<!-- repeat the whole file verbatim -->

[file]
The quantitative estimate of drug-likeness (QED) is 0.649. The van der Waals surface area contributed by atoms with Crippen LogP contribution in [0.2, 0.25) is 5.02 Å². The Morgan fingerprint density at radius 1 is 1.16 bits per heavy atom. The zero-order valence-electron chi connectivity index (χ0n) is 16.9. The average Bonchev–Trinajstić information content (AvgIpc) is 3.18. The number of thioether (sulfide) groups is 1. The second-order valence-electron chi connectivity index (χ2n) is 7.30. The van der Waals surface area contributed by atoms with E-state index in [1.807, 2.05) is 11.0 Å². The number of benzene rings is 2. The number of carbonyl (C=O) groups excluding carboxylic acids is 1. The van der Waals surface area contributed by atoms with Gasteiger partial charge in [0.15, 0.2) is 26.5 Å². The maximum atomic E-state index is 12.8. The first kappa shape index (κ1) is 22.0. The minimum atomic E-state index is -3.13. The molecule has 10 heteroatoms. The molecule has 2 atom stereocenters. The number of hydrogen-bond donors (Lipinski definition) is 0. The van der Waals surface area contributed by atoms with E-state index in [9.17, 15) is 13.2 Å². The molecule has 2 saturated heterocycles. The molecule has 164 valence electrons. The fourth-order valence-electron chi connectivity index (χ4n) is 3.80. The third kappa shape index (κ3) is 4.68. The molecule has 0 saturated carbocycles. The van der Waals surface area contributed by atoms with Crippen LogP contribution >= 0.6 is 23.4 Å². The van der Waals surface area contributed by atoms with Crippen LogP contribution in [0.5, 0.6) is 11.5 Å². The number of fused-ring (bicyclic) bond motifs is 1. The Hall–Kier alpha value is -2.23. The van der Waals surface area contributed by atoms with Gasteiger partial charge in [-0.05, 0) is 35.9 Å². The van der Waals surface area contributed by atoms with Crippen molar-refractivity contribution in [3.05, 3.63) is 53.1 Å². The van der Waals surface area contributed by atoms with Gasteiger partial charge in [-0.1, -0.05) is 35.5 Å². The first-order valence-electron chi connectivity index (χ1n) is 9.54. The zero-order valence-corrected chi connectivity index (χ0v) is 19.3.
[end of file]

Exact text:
The quantitative estimate of drug-likeness (QED) is 0.649. The van der Waals surface area contributed by atoms with Crippen LogP contribution in [0.2, 0.25) is 5.02 Å². The Morgan fingerprint density at radius 1 is 1.16 bits per heavy atom. The zero-order valence-electron chi connectivity index (χ0n) is 16.9. The average Bonchev–Trinajstić information content (AvgIpc) is 3.18. The number of thioether (sulfide) groups is 1. The second-order valence-electron chi connectivity index (χ2n) is 7.30. The van der Waals surface area contributed by atoms with E-state index in [1.807, 2.05) is 11.0 Å². The number of benzene rings is 2. The number of carbonyl (C=O) groups excluding carboxylic acids is 1. The van der Waals surface area contributed by atoms with Gasteiger partial charge in [0.15, 0.2) is 26.5 Å². The maximum atomic E-state index is 12.8. The first kappa shape index (κ1) is 22.0. The minimum atomic E-state index is -3.13. The molecule has 10 heteroatoms. The molecule has 2 atom stereocenters. The number of hydrogen-bond donors (Lipinski definition) is 0. The van der Waals surface area contributed by atoms with E-state index in [9.17, 15) is 13.2 Å². The molecule has 2 saturated heterocycles. The molecule has 164 valence electrons. The fourth-order valence-electron chi connectivity index (χ4n) is 3.80. The third kappa shape index (κ3) is 4.68. The molecule has 0 saturated carbocycles. The van der Waals surface area contributed by atoms with Crippen LogP contribution >= 0.6 is 23.4 Å². The van der Waals surface area contributed by atoms with Crippen LogP contribution in [0.5, 0.6) is 11.5 Å². The number of fused-ring (bicyclic) bond motifs is 1. The Hall–Kier alpha value is -2.23. The van der Waals surface area contributed by atoms with Gasteiger partial charge in [-0.05, 0) is 35.9 Å². The van der Waals surface area contributed by atoms with Crippen molar-refractivity contribution in [3.05, 3.63) is 53.1 Å². The van der Waals surface area contributed by atoms with Gasteiger partial charge in [-0.1, -0.05) is 35.5 Å². The first-order valence-electron chi connectivity index (χ1n) is 9.54. The zero-order valence-corrected chi connectivity index (χ0v) is 19.3.